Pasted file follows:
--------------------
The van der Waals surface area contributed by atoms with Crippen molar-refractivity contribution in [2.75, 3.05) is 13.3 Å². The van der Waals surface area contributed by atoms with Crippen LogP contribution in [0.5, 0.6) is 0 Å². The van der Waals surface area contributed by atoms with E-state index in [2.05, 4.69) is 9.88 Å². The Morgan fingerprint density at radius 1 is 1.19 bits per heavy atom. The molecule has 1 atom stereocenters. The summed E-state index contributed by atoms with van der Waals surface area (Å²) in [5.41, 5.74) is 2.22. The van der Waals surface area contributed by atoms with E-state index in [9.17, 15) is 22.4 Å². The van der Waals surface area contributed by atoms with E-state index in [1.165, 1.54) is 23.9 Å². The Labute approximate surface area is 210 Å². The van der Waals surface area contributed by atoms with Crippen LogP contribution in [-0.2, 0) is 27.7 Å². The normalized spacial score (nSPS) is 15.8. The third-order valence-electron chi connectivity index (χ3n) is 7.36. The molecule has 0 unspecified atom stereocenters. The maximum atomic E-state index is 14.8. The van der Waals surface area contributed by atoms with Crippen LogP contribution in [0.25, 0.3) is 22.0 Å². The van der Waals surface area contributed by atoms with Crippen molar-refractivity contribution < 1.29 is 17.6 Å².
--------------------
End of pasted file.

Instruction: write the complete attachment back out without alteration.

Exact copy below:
The van der Waals surface area contributed by atoms with Crippen molar-refractivity contribution in [2.75, 3.05) is 13.3 Å². The van der Waals surface area contributed by atoms with Crippen LogP contribution in [0.5, 0.6) is 0 Å². The van der Waals surface area contributed by atoms with E-state index in [2.05, 4.69) is 9.88 Å². The Morgan fingerprint density at radius 1 is 1.19 bits per heavy atom. The molecule has 1 atom stereocenters. The summed E-state index contributed by atoms with van der Waals surface area (Å²) in [5.41, 5.74) is 2.22. The van der Waals surface area contributed by atoms with E-state index in [9.17, 15) is 22.4 Å². The van der Waals surface area contributed by atoms with E-state index in [1.165, 1.54) is 23.9 Å². The Labute approximate surface area is 210 Å². The van der Waals surface area contributed by atoms with Crippen LogP contribution in [-0.2, 0) is 27.7 Å². The normalized spacial score (nSPS) is 15.8. The third-order valence-electron chi connectivity index (χ3n) is 7.36. The molecule has 0 unspecified atom stereocenters. The maximum atomic E-state index is 14.8. The van der Waals surface area contributed by atoms with Crippen LogP contribution in [0.25, 0.3) is 22.0 Å². The van der Waals surface area contributed by atoms with Crippen molar-refractivity contribution < 1.29 is 17.6 Å².